According to the Child Abuse Prevention and Treatment and Adoption Reform Act, child abuse can be defined as “the physical or mental injury, sexual abuse, or exploitation of a child under circumstances which indicate the child’s health or welfare is harmed or threatened (Nussbaum 3).” In the case of child beauty pageants, a good majority of these things are present. In her article “Children and Beauty Pageants,” Kareen Nussbaum argues that traveling, stress, and competition are everyday aspects of an adult’s life, but for an eight year old girl, worries about body ideals or sexuality, modeling, competition, and trophies should not be present in the mind. Unfortunately, in child beauty pageants, organizers are only concerned with making money and therefore, the well-being of their participants is left unattended. The absence of attention to the well-being of participants leads to an excessive emphasis on hair, body, and makeup which girls between the ages of five and twelve do not need.
Throughout the years, child beauty pageants have become one of the fastest growing industries in the United States. Kareen Nussbaum, among many others, believes that the U.S. government should regulate the enterprise to provide safety for the many thousands of children who participate in the events each year. Overall, child beauty pageants could offer young girls a valuable experience, but there is a lot of work to be done before the pageants become a safe environment for young girls to be in without being exposed to competition, sexuality, and disappointment early in life.

Works Cited
Nussbaum, Kareen. Children and Beauty Pageants. A Minor Consideration, 17 Mar. 2006. Web. 30 Jan. 2010
Ransford, Marc. Ball State University News Center. Ball State University, 17 Feb. 1997. Web. 30 Jan. 2010.
Traeys, Jane. New York Times. New York Times, 25 May 2008. Web. 30 Jan. 2010

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This article has 6 comments. Post your own now!

JustBeingME said...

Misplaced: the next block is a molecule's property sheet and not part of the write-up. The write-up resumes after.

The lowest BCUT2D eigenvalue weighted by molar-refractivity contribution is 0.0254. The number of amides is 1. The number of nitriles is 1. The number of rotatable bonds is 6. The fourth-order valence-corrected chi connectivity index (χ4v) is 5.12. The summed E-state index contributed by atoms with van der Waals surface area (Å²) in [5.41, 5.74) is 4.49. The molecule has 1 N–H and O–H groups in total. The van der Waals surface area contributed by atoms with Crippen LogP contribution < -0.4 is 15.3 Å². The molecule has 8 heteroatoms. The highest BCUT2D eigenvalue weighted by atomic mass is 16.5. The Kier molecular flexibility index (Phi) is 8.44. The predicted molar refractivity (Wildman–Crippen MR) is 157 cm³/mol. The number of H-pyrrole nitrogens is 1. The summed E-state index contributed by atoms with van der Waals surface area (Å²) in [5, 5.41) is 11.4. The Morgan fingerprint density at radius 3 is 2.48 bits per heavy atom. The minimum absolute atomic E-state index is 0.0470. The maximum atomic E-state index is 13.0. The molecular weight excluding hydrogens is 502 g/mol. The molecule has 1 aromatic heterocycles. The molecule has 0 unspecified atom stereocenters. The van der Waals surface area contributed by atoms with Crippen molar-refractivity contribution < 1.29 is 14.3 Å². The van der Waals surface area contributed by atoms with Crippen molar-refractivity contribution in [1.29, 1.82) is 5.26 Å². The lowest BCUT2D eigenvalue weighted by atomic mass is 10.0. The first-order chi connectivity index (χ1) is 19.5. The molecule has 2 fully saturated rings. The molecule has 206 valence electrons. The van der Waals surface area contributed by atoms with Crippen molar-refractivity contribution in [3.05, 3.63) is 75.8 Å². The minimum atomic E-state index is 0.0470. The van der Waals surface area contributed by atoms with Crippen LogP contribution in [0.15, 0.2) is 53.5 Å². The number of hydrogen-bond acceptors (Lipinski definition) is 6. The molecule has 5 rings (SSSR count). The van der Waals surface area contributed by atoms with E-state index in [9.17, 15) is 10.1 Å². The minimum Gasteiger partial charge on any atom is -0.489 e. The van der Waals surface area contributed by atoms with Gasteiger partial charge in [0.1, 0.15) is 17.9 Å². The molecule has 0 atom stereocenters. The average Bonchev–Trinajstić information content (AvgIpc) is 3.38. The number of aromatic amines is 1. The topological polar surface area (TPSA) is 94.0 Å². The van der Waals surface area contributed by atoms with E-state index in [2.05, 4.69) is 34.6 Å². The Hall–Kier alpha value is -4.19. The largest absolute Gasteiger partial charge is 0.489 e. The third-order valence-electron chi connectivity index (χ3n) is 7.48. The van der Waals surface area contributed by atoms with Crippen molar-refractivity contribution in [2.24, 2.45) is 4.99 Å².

Jan. 6, 2011 at 6:01 pm
Thanks for the great article. I agree with everything you said. Child pageants can be really damaging and can take way a childhood.
magic-esi This work has been published in the Teen Ink monthly print magazine. said...
Mar. 25, 2010 at 3:19 pm
This is very true. Child beauty pageants are an outrage and a form of child abuse. You write about this very well and while I already knew much of this, it would be extremely informative and useful to someone who hasn't. Great article!
megz0913 replied...
Apr. 8, 2010 at 12:14 am
Thanks for your feedback!! This was an article I wrote for English class. At first I didn't know much about the topic, but as I started researching it, I found that I was strongly against the idea. In my opinion, kids (girls & boys) deserve to have a childhood and these pageants take that away.
MarinaOreo said...
Mar. 25, 2010 at 1:14 pm
I think this was a very well written article and I have actually seen an episode of Little Miss Perfect, and I find it disturbing to say the least. It's very scary how strict and mean the mothers are to their own daughters. In my opinion, little girls should not be wearing that much make-up and it doesn't look good. I've never seen five year-olds look so fake. Yuck.
megz0913 replied...
Apr. 8, 2010 at 12:17 am
I agree; five year olds should not be wearing make-up or be concerned with looks & fashion. They're five years old for pete's sake!! The scariest thing to me is that a lot of the time, these beauty pageants can result in eating disorders which further hurt not only the child, but their family as well.
kfrog575 replied...
Aug. 10, 2011 at 1:04 pm
This was really good! I agree.. a few days back I saw something really disturbing: a three year old little girl sitting in a MAC store, getting her makeup done by a professional. :O whyyyy